From Schorgl's point of view, CPAC did everything CAC asked. The fellowships were "paused" in 2014 to allow CAC to "take a closer look" at individual artist funding. (Gahl-Mills contends that the fellowships were never "suspended"; CAC merely wanted to give CPAC time to conduct an internal evaluation, though CAC made the decision to pause the program in June of that year. CPAC's findings were released in March.) At any rate, in 2015, CAC invited CPAC to apply once again to manage the 2016 round of Creative Workforce Fellowships. This time, specific guidelines were attached.

In light of refinements made to its other programs — recall the mission's "tweaking" —  CAC wanted to apply the same community-centeredness to individual artist funding. CAC instructed CPAC that the Creative Workforce Fellowship program must now 1) create a public benefit, 2) support artistic and cultural vibrancy, and 3) ensure stewardship. The guidelines asked that specific elements be incorporated in the program, including the attraction of a "diversified applicant pool."

CPAC revised its application based on these requirements. Even at this shift (which seems minor in retrospect), artists balked.

"It sounded as if artists were expected not just to be artists but also teachers and social workers," wrote CoolCleveland's Anastasia Pantsios (a Free Times and Scene alum), "roles not every artist was comfortable with or qualified for."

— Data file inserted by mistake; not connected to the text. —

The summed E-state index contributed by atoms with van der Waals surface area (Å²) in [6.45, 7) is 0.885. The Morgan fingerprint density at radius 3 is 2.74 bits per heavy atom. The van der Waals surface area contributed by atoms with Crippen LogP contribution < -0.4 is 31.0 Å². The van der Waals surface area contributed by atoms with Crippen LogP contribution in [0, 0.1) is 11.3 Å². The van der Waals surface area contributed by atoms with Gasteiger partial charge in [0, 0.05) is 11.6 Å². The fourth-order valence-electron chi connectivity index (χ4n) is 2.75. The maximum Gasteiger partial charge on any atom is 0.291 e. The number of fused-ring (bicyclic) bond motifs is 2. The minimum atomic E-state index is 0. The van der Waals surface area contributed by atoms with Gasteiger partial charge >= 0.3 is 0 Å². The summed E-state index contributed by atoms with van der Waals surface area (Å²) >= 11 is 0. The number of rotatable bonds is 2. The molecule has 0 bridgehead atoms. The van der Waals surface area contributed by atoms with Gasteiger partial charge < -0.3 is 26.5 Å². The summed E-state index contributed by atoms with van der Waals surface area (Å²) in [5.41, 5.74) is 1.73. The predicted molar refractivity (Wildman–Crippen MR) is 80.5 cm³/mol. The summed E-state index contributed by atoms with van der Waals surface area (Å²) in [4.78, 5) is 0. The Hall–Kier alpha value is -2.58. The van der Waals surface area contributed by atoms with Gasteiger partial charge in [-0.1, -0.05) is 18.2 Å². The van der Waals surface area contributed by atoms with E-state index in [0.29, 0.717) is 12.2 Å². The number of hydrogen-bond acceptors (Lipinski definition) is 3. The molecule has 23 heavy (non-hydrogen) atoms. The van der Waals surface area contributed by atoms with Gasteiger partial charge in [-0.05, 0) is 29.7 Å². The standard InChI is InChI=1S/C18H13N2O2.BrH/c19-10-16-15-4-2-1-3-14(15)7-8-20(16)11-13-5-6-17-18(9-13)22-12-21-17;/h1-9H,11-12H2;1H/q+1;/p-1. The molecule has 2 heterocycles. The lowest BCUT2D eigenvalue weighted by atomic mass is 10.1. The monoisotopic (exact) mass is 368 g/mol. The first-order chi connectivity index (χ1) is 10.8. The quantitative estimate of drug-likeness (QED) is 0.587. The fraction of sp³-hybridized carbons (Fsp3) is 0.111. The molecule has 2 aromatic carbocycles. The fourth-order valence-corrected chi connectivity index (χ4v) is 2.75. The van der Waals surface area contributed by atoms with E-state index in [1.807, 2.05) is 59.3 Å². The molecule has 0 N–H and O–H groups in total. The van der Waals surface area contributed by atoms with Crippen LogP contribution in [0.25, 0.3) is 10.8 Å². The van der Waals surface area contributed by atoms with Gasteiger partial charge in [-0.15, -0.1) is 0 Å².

Nevertheless, community benefit was prioritized. Every applicant was required to articulate the ways in which their work would engage the community. It was a portion of the application that many artists found challenging or even absurd to complete in good faith. A ballet dancer dances; a playwright writes plays; a painter paints. Outside the content of the work and, naturally, performances of it, specific community benefits seemed outside many artists' purview, and indeed, perhaps outside CAC's.

At a recent panel discussion on the topic at the Happy Dog's Euclid Tavern location, 2014 grant recipient RA Washington noted dryly that, in this portion of the application, he merely wrote: "I thought this was a merit-based award." (He won, of course. But presumably that answer wouldn't have cut it in 2016.)

CPAC managed to convey measurable progress in the 2016 Fellowship year. In a memo on the subject, Tom Schorgl said that fellows made more than 500 presentations or performances of their work, coordinated more than 700 workshops, and reported 130,000 "cultural encounters," which included ticketed events and distribution of published work. Moreover, artists engaged disadvantaged populations throughout the city, including "communities with limited exposure," the visually impaired and youth.

But for reasons still unclear, CPAC "failed to align" with CAC's community-centered mission.

Gahl-Mills has said more broadly that the Creative Workforce Fellowships had come to function "more like a prize for the winners" and less like "an investment in the arts that would provide direct community benefits."  

The above is more or less the "false binary" that has come to characterize this debate. Moving to "direct community benefits" is perceived as a weird departure from the default philosophy, which was that investing in artists was itself a community benefit. In the conversations, this is what's being termed "Art for Art's Sake." The problem with the new philosophy is that beyond the buzzwords, no one's able to describe what it is: What is "change"? What is "impact"? And how does it differ from the fruits of the Creative Workforce Fellowship as administered in 2016?  To paraphrase Sean Watterson, owner of the Happy Dog and a CPAC board member: Artists are good at using tools; they don't like being used as tools.